Skating Highlights of the Week: Korean JGP Qualifier and Other First Looks
Young You looks to be the top Korean lady on the Junior Grand Prix circuit during qualifying; the world gets a look at new programs in Detroit and Sun Valley.
This has been one of the most painful weeks in recent figure skating history. It had already hadn’t been the pleasantest of summers, with the current ongoing Chinese shenanigans. But all that lost importance on Thursday, when Denis Ten, the best skater in his country’s history and beloved both there and all over the world, met his death at the hands of a pair of would-be thieves. When his funeral was held this weekend in Almaty, so many mourners showed up they couldn’t all get into the building.
But the season must go on. In the country where one of Ten’s ancestors fought for freedom, South Korea’s junior age-eligible skaters especially had to put their grief aside to skate in the country’s Junior Grand Prix qualifier in Seoul. In the U.S., too, there was a significant summer competition. Unfortunately, not much footage of it is available right now. Fortunately, that’s not the only place in the country we got to see new programs.
South Korean JGP Qualifier
South Korea’s top junior, Eunsoo Lim, is now old enough to move on to the senior circuit, leaving three JGP veterans to face off against each other, as well as other girls who were only now old enough to compete. Lim’s placement at the World Junior Championships left them with a parting gift of two spots at all seven events, which meant two events for the top five in Seoul, and one for the next four. South Korea also has a men’s spot as six events, which they originally intended to divide evenly between the top three, though that ended up changing. There was also a newly formed junior ice dance team, who also showed up to officially earn themselves two events. Plenty of Korean fans made videos of the stream, even though the sound quality wasn’t the best.
The performance of the competition was ladies winner Young You’s short program. She tackled the tango with a new level of maturity and flawlessness, and instantly established herself as Korea’s new top international junior skater until further notice.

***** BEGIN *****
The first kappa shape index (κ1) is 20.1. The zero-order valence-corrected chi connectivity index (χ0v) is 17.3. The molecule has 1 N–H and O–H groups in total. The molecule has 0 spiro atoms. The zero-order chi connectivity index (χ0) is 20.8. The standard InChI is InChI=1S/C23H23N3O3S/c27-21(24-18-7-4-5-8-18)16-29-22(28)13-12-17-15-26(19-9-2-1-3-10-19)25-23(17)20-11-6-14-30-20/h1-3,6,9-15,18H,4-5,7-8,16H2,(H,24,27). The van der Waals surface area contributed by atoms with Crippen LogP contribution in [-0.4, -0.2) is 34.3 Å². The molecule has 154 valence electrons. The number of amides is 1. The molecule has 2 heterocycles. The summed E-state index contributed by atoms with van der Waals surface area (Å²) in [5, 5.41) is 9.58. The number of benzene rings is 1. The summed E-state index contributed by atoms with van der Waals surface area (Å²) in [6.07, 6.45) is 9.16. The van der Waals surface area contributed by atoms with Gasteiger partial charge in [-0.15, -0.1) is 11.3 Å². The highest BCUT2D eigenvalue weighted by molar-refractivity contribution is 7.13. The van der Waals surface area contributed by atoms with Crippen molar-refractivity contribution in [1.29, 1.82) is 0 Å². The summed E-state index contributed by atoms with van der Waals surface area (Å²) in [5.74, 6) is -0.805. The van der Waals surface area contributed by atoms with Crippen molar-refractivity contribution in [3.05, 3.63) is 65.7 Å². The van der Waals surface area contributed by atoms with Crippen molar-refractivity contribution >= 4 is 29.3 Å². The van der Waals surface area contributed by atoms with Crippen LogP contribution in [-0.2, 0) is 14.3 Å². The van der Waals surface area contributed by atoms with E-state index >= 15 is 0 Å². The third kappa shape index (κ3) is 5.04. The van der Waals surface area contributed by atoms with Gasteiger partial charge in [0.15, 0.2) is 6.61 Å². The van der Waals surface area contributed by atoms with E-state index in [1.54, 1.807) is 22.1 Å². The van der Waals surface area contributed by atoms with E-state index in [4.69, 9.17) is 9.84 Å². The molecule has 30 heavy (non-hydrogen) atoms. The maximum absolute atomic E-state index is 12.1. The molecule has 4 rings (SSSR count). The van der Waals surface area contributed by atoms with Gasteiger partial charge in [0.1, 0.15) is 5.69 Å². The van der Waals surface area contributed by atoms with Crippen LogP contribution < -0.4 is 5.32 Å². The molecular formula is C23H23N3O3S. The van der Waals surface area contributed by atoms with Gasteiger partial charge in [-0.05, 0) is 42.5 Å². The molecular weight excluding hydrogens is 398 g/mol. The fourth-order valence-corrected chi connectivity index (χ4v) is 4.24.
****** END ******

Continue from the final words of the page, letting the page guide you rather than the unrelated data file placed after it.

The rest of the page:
She then opened her free program by going for the triple axel! That was one of multiple jumps that didn’t work out, and this program reflects her more regular and more juniorish character style. Still, done better, it’ll be fun to watch on the JGP.
Noone skated a clean free anyway, but second place Haein Lee came the closest. Newly aged in and newly breaking through, she took second mostly by being a very solid skater.
Underrotations and such kept Yelim Kim down to third. Both her programs this year are to softer romantic standards, which she’s pretty good with.
Reigning junior national champion Seo-Young Wi took fourth. She too is newly aged in, and still has more sharpness and connection to her music to developed, but she’s got some grace and technical ability.
Young-Hyun Cha ended up winning the men’s event mostly through consistency, though he hasn’t quite grown into his new Billy Elliot short yet.
He didn’t get a new free, instead keeping his Philippe Candeloro impression from last season, despite it not really being more than just an impression.
Si-Hyeong Lee set himself apart in the men’s short with a more balletic James Bond than we’re quite used to. Unfortunately, he then apparently suffered boot issues and had a free (to Love Never Dies!) so bad he dropped to fourth. Strict application of the rules would’ve kept him off the circuit for that. But since he really was the most talented guy there, Korean officials decided to give third place Jae-Seok Kyeong only one event, and allow Lee to have one too.
With Korea’s only senior-level ice dance team currently having a nasty breakup, it’s good to see a new team here, even if Jeong-eun Jong & Seong-min Choi didn’t have the strongest of debuts. Their rhythm dance went a bit better than their free.
Over in the U.S., Ten’s death hit the news with another event already underway: Skate Detroit, one of the club competitions where many a skater will begin their season. Unfortunately, despite a livestream, there aren’t many videos currently available, but we do have the top senior and junior free dances.
As Christine Carreira & Anthony Ponomarenko move into the senior ranks, they’re also expanding their style. This free dance is much like the ones they’ve done in the past, but with more variety and buildup.
After winning the junior dance at the Chesapeake Open last month, Avonley Nguyen & Vadym Kolesnik came to win the junior free dance event here too. Now we can see why they’re a team to watch.
Over in Sun Valley, Idaho, a season of ice shows was also continuing on; every summer they do a series, which a special guest star each week. Except this week, it was Nathan Chen, and he gave the audience a first look at his programs, and one fan recorded them.
The Fanfare Ciocărlia version of “Caravan,” while more authentic to a real culture, isn’t the easiest version to get across on the ice. But Chen’s gone for the harder music options before. He tends towards the wilder side while skating it, which more or less works.
But it’s the free, or even this shortened version of it, that’s really making a statement, because this son of immigrants is skating to Woodkid’s “Land of All,” a song from a movie about Mexicans trying to cross the U.S. border. Chen is already performing it with zeal.
And finally, while many paid tribute to Denis Ten with words, or even tears, one of his friends went a step farther. Miki Ando skated and posted a heartfelt tribute to him on the ice:
— ♡MIKI_m_ANDO♡ (@M1K1_ANDO) July 20, 2018
— ♡MIKI_m_ANDO♡ (@M1K1_ANDO) July 20, 2018